is unlimited.

              If specified, the "dominated" members of the metapopulation will
              be  discarded.   A  member  of the metapopulation is "dominated"
              when some existing member of the metapopulation scores better on
              *every*  sample in the scoring dataset. Naively, one might think
              that an individual that does worse, in every  possible  way,  is
              useless,  and can be safely thrown away.  It turns out that this
              is a bad assumption; dominated individuals,  when  selected  for
              deme  expansion,  often have far fitter off-spring than the off-
              spring of the top-scoring (dominating) members of the  metapopu‐
              lation.  Thus,  the "weak", dominated members of the metapopula‐
              tion are important for ensuring the vitality of the  metapopula‐
              tion  as a whole, and are discarded only at considerable risk to
              the future adaptability of the overall population.  Put  another
              way: specifying this flag makes it more likely that the metapop‐
              ulation will get trapped in a non-optimal local maximum.

              Note that the algorithms to compute domination are  quite  slow,
              and  so  keeping  doinated individuals has a double benefit: not
              only is the metapopulation healthier, but metapopulation manage‐
              ment runs faster.

       -L1, --hc-single-step=1
              Single-step, instead of hill-climbing to the top of a hill. That
              is, a single uphill step is taken, and the resulting best  demes
              are folded back into the metapopulation.  Solving then continues
              as usual. By default, the hill-climbing algorithm does not  sin‐
              gle-step;  it  instead  continues  to the top of the local hill,
              before folding the resulting demes back into the metapopulation.
              If  using  this  flag,  consider using the -T1 flag to allow the
              search to be widened, so that if the initial exemplar is already
              at  the  top  of  a local hill, a search is made for a different
              (taller) hill.

       -N oper, --include-only-operator=oper
              Include the operator oper, but exclude others, in the  solution.
              This option may be used several times to specify multiple opera‐
              tors.  Currently, oper may be one of plus, times, div, sin, exp,
              log,  impulse  or a variable #n.  Note that variables and opera‐
              tors are treated separately, so that including only some  opera‐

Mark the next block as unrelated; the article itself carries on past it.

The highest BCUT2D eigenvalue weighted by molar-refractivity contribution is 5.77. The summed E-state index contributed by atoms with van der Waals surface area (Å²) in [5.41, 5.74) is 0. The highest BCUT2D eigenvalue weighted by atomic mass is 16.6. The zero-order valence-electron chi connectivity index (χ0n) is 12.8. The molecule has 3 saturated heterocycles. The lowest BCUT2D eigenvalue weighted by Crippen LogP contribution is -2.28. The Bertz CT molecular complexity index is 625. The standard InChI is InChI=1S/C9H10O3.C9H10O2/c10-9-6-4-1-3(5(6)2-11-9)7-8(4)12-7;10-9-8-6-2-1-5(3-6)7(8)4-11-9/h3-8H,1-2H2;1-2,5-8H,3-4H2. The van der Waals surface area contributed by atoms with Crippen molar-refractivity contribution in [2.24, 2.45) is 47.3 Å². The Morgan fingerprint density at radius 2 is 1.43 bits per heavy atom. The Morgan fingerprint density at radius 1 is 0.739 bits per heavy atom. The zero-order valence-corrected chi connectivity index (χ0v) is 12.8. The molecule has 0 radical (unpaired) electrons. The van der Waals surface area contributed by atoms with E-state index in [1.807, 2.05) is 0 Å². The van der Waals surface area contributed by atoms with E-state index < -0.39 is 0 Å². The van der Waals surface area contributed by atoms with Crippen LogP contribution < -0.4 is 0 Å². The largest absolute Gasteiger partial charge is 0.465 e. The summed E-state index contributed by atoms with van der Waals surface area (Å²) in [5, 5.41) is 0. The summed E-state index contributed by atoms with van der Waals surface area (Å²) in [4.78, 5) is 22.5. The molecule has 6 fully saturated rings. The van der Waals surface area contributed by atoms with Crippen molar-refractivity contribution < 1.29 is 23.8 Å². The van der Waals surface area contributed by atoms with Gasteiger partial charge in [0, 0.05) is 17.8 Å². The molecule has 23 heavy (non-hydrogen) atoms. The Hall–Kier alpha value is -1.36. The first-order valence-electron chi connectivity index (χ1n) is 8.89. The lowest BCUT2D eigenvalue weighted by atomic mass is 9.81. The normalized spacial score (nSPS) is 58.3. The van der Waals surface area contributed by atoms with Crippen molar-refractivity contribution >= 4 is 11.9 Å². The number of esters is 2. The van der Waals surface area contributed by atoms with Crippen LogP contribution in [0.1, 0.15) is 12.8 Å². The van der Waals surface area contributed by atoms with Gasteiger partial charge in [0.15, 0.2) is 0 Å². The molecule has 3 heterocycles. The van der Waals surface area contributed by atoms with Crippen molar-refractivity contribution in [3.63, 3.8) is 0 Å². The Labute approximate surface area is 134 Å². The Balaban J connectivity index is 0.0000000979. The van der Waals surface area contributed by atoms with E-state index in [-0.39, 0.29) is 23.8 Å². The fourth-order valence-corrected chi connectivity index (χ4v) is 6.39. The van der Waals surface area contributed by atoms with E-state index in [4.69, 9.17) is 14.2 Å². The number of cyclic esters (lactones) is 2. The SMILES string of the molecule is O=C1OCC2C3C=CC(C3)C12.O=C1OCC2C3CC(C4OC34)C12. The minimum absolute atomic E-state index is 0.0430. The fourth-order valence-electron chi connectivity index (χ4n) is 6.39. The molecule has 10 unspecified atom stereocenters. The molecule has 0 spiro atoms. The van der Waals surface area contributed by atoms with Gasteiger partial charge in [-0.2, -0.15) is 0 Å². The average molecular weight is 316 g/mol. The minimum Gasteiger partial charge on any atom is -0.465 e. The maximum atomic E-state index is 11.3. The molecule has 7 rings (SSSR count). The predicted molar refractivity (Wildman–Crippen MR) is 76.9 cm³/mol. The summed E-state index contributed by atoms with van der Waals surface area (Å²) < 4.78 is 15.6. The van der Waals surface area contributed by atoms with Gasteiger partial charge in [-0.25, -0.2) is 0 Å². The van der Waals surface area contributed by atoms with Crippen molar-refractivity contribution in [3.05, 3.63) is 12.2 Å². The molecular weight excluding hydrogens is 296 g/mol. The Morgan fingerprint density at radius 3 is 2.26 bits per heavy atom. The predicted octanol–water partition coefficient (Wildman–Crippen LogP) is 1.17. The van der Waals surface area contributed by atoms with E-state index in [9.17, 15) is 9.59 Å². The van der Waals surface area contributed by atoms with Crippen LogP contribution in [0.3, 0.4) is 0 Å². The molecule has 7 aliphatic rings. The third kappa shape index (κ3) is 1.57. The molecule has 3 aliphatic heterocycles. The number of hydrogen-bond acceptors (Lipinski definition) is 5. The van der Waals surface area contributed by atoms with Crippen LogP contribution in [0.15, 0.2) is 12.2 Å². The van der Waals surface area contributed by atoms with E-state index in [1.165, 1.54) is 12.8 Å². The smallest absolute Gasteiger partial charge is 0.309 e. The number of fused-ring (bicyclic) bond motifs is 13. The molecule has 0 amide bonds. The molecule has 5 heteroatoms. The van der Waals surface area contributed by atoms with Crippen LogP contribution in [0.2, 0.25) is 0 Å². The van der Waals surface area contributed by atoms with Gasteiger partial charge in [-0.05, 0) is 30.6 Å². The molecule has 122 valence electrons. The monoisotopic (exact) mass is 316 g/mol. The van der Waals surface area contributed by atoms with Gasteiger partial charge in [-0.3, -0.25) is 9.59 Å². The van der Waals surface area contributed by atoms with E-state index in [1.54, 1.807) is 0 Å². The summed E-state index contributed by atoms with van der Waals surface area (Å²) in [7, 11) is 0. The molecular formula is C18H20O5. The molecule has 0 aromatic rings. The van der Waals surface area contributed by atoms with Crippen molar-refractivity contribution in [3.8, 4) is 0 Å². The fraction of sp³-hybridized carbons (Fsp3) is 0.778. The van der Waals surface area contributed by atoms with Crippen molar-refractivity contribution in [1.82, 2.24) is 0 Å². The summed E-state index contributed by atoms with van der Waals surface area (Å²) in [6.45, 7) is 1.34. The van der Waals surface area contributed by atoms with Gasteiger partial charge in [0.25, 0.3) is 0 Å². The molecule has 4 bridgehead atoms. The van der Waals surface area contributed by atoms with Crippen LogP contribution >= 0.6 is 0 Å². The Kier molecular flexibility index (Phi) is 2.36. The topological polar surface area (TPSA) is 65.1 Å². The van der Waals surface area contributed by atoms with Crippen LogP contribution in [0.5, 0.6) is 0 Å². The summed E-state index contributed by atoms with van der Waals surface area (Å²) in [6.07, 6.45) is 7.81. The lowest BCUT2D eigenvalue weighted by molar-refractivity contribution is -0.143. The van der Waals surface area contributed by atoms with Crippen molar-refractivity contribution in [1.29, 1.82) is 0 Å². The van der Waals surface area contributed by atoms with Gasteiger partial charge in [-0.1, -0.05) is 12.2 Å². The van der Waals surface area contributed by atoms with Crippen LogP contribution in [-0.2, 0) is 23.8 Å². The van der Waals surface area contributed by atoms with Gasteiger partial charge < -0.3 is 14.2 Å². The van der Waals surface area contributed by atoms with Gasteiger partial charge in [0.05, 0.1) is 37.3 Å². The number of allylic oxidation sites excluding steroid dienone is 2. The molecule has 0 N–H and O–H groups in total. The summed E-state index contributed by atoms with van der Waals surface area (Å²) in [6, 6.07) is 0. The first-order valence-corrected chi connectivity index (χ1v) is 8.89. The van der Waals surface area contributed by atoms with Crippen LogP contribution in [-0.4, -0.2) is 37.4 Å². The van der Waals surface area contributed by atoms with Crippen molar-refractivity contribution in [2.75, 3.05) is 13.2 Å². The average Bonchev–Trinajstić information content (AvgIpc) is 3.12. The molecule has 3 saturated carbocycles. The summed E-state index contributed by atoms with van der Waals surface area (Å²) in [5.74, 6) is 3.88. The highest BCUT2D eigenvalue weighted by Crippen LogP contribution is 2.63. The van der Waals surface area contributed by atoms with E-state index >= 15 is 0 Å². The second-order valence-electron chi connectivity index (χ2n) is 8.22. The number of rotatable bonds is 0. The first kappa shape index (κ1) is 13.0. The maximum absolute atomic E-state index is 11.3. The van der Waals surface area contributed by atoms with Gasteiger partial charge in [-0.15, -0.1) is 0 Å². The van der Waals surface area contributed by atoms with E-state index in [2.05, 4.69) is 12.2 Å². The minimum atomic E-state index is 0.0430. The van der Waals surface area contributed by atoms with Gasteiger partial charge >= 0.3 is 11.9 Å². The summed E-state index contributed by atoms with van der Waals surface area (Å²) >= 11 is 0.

tors  will  still include all variables, and including only some
              variables still include all operators).  You  may  need  to  put
              variables  under  double quotes.  This option does not work with

       -P num, --pop-size-ratio=num
              Controls amount of time spent on a deme. Default value is 20.

       -p fraction, --noise=fraction
              This option provides an alternative means of  setting  the  com‐
              plexity  ratio.  If specified, it over-rides the -z option.  For
              discrete problems, fraction can  be  interpreted  as  being  the
              fraction  of  score values that are incorrect (e.g. due to noisy
              data).  As such, only values in the range 0 < fraction < 0.5 are
              meaningful  (i.e.  less  than half of the data values are incor‐
              rect).  Typical recommended values are in the range of 0.001  to
              0.05.   For continuous-valued problems, it can be interpreted as
              the standard deviation of a  Gaussian  noise  in  the  dependent

              For the discrete problem, the complexity ratio is related to the
              fraction  p by the explicit formula:

                  complexity_ratio = - log(p/(1-p)) / log |A|

              where |A| is the (problem-dependent) alphabet size.   See  below
              for a detailed explanation.

       -T1, --hc-widen-search=1
              Controls   hill-climbing  algorithm  behavior.   If  false  (the
              default), then deme search terminates when a  local  hilltop  is
              found. If true, then the search radius is progressively widened,
              until another termination condition is met.  Consider using  the
              -D flag to set the maximum search radius.

              For  problems with an enumerated ('nominal') output, the learned
              combo program is always of the form cond(pred_1  value_1  pred_2
              value_2  ...  pred_n value_n else_val)  where pred_1 is a predi‐
              cate, which, if true, causes  the  output  to  be  value_1.   If
              false,  then pred_2 is tested, and so on.  If none of the predi‐
              cates evaluate to true, then the value of the cond expression is
              the else_val.  The well-enough algorithm attempts to find predi‐
              cates that maximize precision, the point being that  if  a  per‐
              fectly  precise  pred_1  can be found, then it can be left alone
              ('leave well-enough alone'), thus simplifying the  remainder  of
              the  search  problem.  Performing this evaluation is costly, and
              may lead to a slow-down, without improving overall accuracy.

   Output control options
       These options control the displayed output.  Note that, be default, the
       ten  best  solutions are printed. These are printed in penalized-score-
       sorted order, but the actual printed score  is  the  raw,  un-penalized
       score. This can lead to the printed list seeming to be in random order,